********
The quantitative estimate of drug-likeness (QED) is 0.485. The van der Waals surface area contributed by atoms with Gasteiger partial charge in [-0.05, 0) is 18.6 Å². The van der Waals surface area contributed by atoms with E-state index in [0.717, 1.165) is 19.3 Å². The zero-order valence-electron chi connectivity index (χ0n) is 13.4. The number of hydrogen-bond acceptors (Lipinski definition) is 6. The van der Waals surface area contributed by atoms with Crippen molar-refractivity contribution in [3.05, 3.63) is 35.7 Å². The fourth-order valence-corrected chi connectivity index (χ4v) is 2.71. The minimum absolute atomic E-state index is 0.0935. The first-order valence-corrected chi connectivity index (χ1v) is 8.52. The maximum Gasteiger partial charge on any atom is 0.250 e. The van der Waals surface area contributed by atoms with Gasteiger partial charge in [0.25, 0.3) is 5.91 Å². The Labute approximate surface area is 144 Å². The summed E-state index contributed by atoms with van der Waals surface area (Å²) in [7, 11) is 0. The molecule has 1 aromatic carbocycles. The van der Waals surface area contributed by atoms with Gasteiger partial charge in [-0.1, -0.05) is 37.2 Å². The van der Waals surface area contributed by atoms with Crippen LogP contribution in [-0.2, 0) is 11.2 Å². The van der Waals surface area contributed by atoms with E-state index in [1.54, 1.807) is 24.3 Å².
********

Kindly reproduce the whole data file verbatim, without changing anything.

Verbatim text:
The quantitative estimate of drug-likeness (QED) is 0.485. The van der Waals surface area contributed by atoms with Gasteiger partial charge in [-0.05, 0) is 18.6 Å². The van der Waals surface area contributed by atoms with E-state index in [0.717, 1.165) is 19.3 Å². The zero-order valence-electron chi connectivity index (χ0n) is 13.4. The number of hydrogen-bond acceptors (Lipinski definition) is 6. The van der Waals surface area contributed by atoms with Crippen molar-refractivity contribution in [3.05, 3.63) is 35.7 Å². The fourth-order valence-corrected chi connectivity index (χ4v) is 2.71. The minimum absolute atomic E-state index is 0.0935. The first-order valence-corrected chi connectivity index (χ1v) is 8.52. The maximum Gasteiger partial charge on any atom is 0.250 e. The van der Waals surface area contributed by atoms with Gasteiger partial charge in [0.25, 0.3) is 5.91 Å². The Labute approximate surface area is 144 Å². The summed E-state index contributed by atoms with van der Waals surface area (Å²) in [7, 11) is 0. The molecule has 1 aromatic carbocycles. The van der Waals surface area contributed by atoms with Gasteiger partial charge in [-0.1, -0.05) is 37.2 Å². The van der Waals surface area contributed by atoms with Crippen LogP contribution in [-0.2, 0) is 11.2 Å². The van der Waals surface area contributed by atoms with E-state index in [1.54, 1.807) is 24.3 Å².